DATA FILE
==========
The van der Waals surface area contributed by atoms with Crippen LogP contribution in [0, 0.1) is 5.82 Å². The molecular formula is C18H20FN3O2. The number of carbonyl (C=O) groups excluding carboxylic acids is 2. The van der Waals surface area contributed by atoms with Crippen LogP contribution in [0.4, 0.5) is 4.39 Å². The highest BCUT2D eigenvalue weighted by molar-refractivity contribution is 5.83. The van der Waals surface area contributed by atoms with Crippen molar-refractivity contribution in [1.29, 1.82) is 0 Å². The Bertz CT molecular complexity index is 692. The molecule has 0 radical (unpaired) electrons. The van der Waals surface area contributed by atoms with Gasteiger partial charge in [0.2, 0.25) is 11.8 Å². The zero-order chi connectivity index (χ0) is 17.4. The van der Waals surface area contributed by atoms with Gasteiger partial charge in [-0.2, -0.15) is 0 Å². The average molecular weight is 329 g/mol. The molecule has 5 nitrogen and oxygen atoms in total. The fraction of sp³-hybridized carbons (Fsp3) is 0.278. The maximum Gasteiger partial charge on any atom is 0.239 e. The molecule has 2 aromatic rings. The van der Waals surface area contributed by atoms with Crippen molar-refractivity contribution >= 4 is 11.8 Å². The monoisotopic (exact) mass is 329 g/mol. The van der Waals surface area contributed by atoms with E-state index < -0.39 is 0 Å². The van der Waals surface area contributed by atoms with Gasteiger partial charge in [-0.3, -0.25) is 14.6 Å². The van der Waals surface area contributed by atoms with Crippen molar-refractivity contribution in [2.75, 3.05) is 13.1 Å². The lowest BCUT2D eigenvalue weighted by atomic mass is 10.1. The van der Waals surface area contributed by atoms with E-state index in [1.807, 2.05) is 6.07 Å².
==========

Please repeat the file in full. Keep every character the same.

The van der Waals surface area contributed by atoms with Crippen LogP contribution in [0, 0.1) is 5.82 Å². The molecular formula is C18H20FN3O2. The number of carbonyl (C=O) groups excluding carboxylic acids is 2. The van der Waals surface area contributed by atoms with Crippen LogP contribution in [0.4, 0.5) is 4.39 Å². The highest BCUT2D eigenvalue weighted by molar-refractivity contribution is 5.83. The van der Waals surface area contributed by atoms with Crippen molar-refractivity contribution in [1.29, 1.82) is 0 Å². The Bertz CT molecular complexity index is 692. The molecule has 0 radical (unpaired) electrons. The van der Waals surface area contributed by atoms with Gasteiger partial charge in [0.2, 0.25) is 11.8 Å². The zero-order chi connectivity index (χ0) is 17.4. The van der Waals surface area contributed by atoms with Gasteiger partial charge in [-0.2, -0.15) is 0 Å². The average molecular weight is 329 g/mol. The molecule has 5 nitrogen and oxygen atoms in total. The fraction of sp³-hybridized carbons (Fsp3) is 0.278. The maximum Gasteiger partial charge on any atom is 0.239 e. The molecule has 2 aromatic rings. The van der Waals surface area contributed by atoms with Crippen molar-refractivity contribution >= 4 is 11.8 Å². The monoisotopic (exact) mass is 329 g/mol. The van der Waals surface area contributed by atoms with E-state index < -0.39 is 0 Å². The van der Waals surface area contributed by atoms with Gasteiger partial charge in [-0.3, -0.25) is 14.6 Å². The van der Waals surface area contributed by atoms with Crippen molar-refractivity contribution in [2.75, 3.05) is 13.1 Å². The lowest BCUT2D eigenvalue weighted by atomic mass is 10.1. The van der Waals surface area contributed by atoms with E-state index in [1.807, 2.05) is 6.07 Å².